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Can Congress Ever Restore Payroll Taxes To Their Usual Levels?

House Republicans, including Speaker John Boehner (right) and Majority Leader Eric Cantor (left), said Monday they would vote to extend the payroll tax cut.
Zhang Jun
Xinhua /Landov
House Republicans, including Speaker John Boehner (right) and Majority Leader Eric Cantor (left), said Monday they would vote to extend the payroll tax cut.

Republicans rarely meet a tax cut that they don't like. Now that they have found one, they are finding it politically impossible to stop it.

On Tuesday, President Obama called on Congress to extend a 2 percentage point reduction in payroll taxes, which fund Social Security. The cut, enacted last year, is otherwise set to expire at the end of the month.

The current cut means a savings of about $20 a week to a worker who earns $50,000 a year and about $2,000 a year to someone making $100,000.

House Republicans have already signaled that they will allow an extension through the end of the year. They were badly burned at the end of 2011, when the tax cut was originally set to expire and GOP members of Congress found themselves accused of wanting to raise taxes on working Americans.

That raises the question of when it's ever going to be OK to restore payroll tax rates to their usual levels — and what that will mean for Social Security's financing over the long haul.

Most Republicans still think the payroll tax cut is a bad idea precisely because it will eventually eat into Social Security's already precarious finances. They think it also has a limited benefit in terms of stimulating the economy. But they have calculated that the political costs would be too high to make a stand now.

"A lot of Republicans will think that extending it is not the best policy," says Andrew Biggs, a resident scholar at the conservative American Enterprise Institute and a former Social Security Administration official. "The question is whether it is so important to them to stop the payroll tax cut that they're willing to pay a massive political price to do so, and I would guess not."

That puts Obama and congressional Democrats in a good position. They get to extend an economic policy they like, while reaping political gains for doing so.

But even liberals are starting to worry that the payroll tax cut, which was always meant to provide a temporary boost to the economy, could be difficult to restore to historic levels.

For now, shortfalls in expected revenues for Social Security are being made up through general fund revenues. But over the course of the expected 10-month extension, that will add $100 billion to the federal deficit.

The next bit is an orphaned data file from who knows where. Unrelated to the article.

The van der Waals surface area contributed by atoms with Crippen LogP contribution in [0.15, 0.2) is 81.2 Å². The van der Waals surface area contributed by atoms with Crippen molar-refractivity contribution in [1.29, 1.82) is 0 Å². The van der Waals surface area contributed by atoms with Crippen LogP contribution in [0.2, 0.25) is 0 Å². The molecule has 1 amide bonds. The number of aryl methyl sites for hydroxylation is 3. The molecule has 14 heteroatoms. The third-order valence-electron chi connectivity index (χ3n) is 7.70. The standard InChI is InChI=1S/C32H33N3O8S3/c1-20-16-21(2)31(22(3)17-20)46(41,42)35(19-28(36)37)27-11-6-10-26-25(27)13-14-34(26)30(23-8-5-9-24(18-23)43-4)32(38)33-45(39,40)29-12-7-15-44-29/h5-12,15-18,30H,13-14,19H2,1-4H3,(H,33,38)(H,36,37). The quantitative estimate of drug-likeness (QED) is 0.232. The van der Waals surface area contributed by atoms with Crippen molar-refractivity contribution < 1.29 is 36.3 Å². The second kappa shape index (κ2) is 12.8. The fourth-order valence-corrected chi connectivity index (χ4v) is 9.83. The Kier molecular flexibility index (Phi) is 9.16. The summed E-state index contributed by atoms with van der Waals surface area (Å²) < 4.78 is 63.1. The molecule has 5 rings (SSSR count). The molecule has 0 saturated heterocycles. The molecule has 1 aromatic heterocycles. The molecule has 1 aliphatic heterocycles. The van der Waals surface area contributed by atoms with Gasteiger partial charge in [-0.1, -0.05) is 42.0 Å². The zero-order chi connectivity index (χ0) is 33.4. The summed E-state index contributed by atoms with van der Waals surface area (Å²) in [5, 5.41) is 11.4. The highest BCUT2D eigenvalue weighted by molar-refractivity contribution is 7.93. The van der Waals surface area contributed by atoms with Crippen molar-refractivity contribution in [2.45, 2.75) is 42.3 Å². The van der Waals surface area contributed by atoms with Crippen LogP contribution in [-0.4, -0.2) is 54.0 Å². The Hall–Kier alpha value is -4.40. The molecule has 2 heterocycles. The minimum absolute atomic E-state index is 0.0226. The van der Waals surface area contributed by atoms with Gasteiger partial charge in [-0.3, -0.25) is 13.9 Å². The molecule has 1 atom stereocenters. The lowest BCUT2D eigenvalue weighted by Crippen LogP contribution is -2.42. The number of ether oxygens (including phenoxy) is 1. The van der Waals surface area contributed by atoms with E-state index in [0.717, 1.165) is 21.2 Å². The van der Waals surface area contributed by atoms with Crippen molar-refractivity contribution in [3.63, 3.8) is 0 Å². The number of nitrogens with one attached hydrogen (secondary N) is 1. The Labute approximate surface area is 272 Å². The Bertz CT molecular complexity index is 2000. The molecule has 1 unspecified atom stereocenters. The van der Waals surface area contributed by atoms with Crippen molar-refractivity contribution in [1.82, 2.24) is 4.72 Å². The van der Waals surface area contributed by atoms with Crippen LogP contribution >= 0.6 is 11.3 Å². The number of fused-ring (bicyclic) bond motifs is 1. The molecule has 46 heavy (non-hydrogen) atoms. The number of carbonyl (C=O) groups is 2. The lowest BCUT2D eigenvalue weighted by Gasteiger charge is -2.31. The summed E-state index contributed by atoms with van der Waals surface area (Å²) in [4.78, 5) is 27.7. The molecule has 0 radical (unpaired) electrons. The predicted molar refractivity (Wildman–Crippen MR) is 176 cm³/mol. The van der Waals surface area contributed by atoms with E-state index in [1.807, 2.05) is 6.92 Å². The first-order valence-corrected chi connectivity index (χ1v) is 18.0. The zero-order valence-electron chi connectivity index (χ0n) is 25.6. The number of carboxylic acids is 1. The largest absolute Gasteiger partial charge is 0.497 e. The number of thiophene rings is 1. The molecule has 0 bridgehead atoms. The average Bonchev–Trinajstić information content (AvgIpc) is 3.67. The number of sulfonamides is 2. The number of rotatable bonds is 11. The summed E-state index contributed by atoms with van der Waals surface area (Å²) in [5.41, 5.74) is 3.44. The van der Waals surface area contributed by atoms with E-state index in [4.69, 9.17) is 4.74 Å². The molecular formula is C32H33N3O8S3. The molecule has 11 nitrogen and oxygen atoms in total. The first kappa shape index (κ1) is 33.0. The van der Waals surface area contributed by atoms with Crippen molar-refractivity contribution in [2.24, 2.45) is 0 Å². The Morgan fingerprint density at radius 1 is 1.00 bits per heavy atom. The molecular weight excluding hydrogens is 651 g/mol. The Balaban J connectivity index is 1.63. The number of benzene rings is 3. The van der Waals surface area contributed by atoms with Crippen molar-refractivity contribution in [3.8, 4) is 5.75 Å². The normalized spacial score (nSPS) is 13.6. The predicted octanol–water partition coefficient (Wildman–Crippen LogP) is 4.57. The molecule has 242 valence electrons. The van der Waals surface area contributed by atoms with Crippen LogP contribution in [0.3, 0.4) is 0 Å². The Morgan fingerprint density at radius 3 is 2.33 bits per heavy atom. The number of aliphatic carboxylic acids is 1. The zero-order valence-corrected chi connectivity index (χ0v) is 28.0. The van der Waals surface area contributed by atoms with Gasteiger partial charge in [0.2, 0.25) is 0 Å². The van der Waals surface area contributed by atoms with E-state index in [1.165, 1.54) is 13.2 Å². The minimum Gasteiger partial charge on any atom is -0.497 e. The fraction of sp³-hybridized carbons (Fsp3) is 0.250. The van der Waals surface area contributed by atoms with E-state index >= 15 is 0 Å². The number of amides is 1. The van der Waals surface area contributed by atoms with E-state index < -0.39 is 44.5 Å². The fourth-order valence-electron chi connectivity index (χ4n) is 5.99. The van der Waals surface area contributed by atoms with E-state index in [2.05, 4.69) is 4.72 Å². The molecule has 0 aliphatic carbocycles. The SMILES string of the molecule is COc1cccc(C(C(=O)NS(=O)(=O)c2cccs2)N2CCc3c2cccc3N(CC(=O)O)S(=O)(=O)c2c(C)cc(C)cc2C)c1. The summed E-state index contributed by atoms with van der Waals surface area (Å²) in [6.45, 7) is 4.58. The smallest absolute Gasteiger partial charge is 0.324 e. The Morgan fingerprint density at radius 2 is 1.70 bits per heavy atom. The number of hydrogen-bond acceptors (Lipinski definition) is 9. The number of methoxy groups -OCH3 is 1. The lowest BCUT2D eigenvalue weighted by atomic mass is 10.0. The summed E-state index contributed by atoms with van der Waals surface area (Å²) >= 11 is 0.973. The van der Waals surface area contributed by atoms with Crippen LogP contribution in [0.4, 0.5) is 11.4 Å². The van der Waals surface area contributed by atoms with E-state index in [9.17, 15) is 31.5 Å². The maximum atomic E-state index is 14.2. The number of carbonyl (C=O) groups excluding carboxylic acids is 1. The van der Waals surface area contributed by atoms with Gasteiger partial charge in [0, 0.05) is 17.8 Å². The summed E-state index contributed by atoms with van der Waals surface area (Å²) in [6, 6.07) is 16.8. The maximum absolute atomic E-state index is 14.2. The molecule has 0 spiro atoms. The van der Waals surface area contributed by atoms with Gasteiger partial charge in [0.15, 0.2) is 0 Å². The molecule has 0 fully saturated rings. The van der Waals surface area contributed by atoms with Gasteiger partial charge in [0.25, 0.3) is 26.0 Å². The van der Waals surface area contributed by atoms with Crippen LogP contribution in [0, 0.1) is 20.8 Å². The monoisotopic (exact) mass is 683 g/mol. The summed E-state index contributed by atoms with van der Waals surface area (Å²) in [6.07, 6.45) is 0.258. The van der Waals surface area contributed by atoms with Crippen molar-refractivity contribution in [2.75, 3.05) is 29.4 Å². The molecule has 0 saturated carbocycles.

"There's a concern that, even though the Social Security trust funds are being held harmless for the time being, that might be difficult to do over the longer run," says Paul Van de Water, a senior fellow at the liberal Center on Budget and Policy Priorities, and another former Social Security Administration official.

Failing to raise the payroll tax back up, or making up the lost revenues through other means, would double the gap in long-term Social Security funding that already exists, Biggs says.

"You have a system that's running roughly a 2 percentage point deficit," says Eric Kingson, co-director of Social Security Works, an advocacy group. "You can't cut 2 percent more out of it without having a problem."

That has Social Security supporters nervous. Obama's budget, released on Monday, assumes that the payroll tax cut will expire in 2013. But observers already expect — even if the will is there to let the tax go back up at the end of the year — that it will not be done all at once, but rather in slow, phased increments.

Some, such as Van de Water, are also worried that increasing the payroll tax to its historic level will trigger a good deal of political bargaining.

Republicans may want to partially privatize Social Security accounts using the portion of taxes that are restored, while Democrats may seek to raise the current cap on salary levels that are subject to the payroll tax — in effect, seeking a tax hike on higher-income workers in exchange for letting taxes increase for everyone else.

Such bargaining would complicate an already contentious question — simply letting the payroll tax climb back up. What was once considered a normal rate will now be considered a tax hike. Reverting to the status quo is now politically dicey.

Kingson says he thinks Obama and other Democrats will allow the payroll tax cut to expire next January. Republicans may be happy to accommodate such a policy change, which they support anyway.

But Kingson worries that the politics of the issue may mean the tax cut will become enshrined as the new baseline expectation.

"If things go south on us, it has the potential to be very problematic for Social Security in the future by undermining its financing," he says.

Copyright 2021 NPR. To see more, visit https://www.npr.org.

Alan Greenblatt
Alan Greenblatt has been covering politics and government in Washington and around the country for 20 years. He came to NPR as a digital reporter in 2010, writing about a wide range of topics, including elections, housing economics, natural disasters and same-sex marriage.